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tv   BBC News  BBC News  October 3, 2022 5:00pm-6:00pm BST

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this is bbc news. the headlines the chancellor says he's had a "tough day" as he addresses the conservative party conference — just hours after abandoning plans to cut the top rate of tax for the highest earners. the uk faces a �*significant risk�* of gas shortages this winter — according the energy regulator ofgem. it could lead to supplies being cut to power stations — which use gas to generate electricity. a man's been remanded in custody
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after appearing in court — charged with the murder of nine—year—old olivia pratt—korbel. thomas cashman — who's 3a — is due to stand trial in march. king charles and the queen consort have greeted crowds in dunfermline on their first official engagment since the period of royal mourning came to an end. and meet the man from kent who makes his living from doodling — and has achieved a childhood dream, by covering his whole house in drawings. the chancellor kwasi kwarteng has defended his u—turn on abolishing the 45p income tax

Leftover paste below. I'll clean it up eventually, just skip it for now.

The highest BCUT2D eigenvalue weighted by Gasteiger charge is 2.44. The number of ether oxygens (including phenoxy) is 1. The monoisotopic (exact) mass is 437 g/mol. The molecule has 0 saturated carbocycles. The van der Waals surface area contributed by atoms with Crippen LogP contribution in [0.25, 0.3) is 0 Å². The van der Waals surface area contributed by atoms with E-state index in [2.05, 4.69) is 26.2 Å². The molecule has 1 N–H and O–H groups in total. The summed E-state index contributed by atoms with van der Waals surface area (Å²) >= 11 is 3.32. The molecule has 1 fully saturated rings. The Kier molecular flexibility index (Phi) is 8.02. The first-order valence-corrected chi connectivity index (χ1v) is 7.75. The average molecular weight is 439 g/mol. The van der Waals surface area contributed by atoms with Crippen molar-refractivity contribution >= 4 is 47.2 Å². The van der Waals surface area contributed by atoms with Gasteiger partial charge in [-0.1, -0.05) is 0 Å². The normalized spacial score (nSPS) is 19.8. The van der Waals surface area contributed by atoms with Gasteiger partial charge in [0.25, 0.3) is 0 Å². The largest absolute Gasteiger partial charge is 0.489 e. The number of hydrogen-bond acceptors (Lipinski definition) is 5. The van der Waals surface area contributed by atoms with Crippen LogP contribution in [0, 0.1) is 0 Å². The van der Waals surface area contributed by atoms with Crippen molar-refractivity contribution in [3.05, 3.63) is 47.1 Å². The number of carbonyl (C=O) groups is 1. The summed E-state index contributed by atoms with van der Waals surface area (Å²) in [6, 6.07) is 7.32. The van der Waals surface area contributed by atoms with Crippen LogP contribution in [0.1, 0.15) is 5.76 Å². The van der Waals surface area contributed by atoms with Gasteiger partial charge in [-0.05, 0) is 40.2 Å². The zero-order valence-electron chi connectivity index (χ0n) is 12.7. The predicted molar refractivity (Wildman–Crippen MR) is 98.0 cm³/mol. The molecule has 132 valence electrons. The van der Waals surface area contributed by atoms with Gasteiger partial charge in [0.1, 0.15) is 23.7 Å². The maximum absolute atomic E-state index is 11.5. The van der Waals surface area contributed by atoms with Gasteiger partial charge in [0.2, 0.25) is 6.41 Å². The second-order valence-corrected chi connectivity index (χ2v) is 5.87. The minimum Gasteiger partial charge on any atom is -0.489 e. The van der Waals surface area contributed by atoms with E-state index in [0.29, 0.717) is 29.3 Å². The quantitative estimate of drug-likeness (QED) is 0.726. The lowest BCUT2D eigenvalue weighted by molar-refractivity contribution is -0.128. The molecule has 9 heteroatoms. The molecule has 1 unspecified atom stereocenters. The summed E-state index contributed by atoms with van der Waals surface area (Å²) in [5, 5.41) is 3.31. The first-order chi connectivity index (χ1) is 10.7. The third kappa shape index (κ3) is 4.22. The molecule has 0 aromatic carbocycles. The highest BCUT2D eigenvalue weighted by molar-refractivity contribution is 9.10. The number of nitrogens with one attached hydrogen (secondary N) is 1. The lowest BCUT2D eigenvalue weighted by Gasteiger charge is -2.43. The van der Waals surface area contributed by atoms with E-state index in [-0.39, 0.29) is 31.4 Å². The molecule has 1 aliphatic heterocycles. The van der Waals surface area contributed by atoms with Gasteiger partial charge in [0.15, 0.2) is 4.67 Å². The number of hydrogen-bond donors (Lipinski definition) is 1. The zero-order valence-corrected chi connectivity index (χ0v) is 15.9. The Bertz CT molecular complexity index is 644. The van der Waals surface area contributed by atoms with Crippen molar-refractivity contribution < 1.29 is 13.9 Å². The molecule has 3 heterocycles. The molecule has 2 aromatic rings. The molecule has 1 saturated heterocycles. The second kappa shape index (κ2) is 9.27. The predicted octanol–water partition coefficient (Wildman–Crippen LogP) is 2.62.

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rate, following widespread criticism, at the conservative party conference. this morning he backtracked on the plans, which were announced just 10 days ago in the mini—budget, follwoing several senior conservative mps voicing their opposition. in a speech in the last hour, he admitted it's been a difficult day, but told the conservative party conference that the uk needs a "new approach" and that economic growth is the only way to "spread opportunity and prosperity". what a day. it has been tough, but we need to focus on thejob in hand. we need to move forward. no more distractions. we have a plan, and we need to get on and deliver it. that's what the public expect. that's what the public expect from the government. but first, conference, welcome back to birmingham. this is a remarkable city. it has a history of great brilliance. joseph chamberlain in the 19th century was an extraordinary